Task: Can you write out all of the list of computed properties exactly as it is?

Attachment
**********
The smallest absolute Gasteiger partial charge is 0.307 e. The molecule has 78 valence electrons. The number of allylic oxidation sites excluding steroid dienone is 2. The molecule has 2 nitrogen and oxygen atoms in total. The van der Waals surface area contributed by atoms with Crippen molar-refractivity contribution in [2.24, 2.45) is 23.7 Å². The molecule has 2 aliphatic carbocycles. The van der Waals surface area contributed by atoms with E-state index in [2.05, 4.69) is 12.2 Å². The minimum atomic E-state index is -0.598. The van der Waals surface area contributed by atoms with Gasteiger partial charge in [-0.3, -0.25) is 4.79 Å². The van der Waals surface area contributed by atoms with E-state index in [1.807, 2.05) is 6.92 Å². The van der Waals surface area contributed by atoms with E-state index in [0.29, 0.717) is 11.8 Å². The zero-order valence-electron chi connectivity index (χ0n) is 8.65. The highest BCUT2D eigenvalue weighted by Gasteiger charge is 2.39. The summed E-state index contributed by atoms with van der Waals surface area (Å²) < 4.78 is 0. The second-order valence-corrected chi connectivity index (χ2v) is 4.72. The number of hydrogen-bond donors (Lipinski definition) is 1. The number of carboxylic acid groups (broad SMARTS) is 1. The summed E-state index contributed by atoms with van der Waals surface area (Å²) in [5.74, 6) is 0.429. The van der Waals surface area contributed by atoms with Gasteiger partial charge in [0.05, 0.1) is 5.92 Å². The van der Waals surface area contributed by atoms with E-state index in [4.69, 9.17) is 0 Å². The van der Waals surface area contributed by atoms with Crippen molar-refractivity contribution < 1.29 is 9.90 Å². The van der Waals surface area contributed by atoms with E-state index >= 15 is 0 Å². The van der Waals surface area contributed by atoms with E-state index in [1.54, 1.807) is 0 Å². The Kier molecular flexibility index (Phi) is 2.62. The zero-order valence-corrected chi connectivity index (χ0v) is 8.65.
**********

The smallest absolute Gasteiger partial charge is 0.307 e. The molecule has 78 valence electrons. The number of allylic oxidation sites excluding steroid dienone is 2. The molecule has 2 nitrogen and oxygen atoms in total. The van der Waals surface area contributed by atoms with Crippen molar-refractivity contribution in [2.24, 2.45) is 23.7 Å². The molecule has 2 aliphatic carbocycles. The van der Waals surface area contributed by atoms with E-state index in [2.05, 4.69) is 12.2 Å². The minimum atomic E-state index is -0.598. The van der Waals surface area contributed by atoms with Gasteiger partial charge in [-0.3, -0.25) is 4.79 Å². The van der Waals surface area contributed by atoms with E-state index in [1.807, 2.05) is 6.92 Å². The van der Waals surface area contributed by atoms with E-state index in [0.29, 0.717) is 11.8 Å². The zero-order valence-electron chi connectivity index (χ0n) is 8.65. The highest BCUT2D eigenvalue weighted by Gasteiger charge is 2.39. The summed E-state index contributed by atoms with van der Waals surface area (Å²) < 4.78 is 0. The second-order valence-corrected chi connectivity index (χ2v) is 4.72. The number of hydrogen-bond donors (Lipinski definition) is 1. The number of carboxylic acid groups (broad SMARTS) is 1. The summed E-state index contributed by atoms with van der Waals surface area (Å²) in [5.74, 6) is 0.429. The van der Waals surface area contributed by atoms with Gasteiger partial charge in [0.05, 0.1) is 5.92 Å². The van der Waals surface area contributed by atoms with E-state index in [4.69, 9.17) is 0 Å². The van der Waals surface area contributed by atoms with Crippen molar-refractivity contribution < 1.29 is 9.90 Å². The van der Waals surface area contributed by atoms with E-state index >= 15 is 0 Å². The van der Waals surface area contributed by atoms with E-state index in [1.54, 1.807) is 0 Å². The Kier molecular flexibility index (Phi) is 2.62. The zero-order valence-corrected chi connectivity index (χ0v) is 8.65.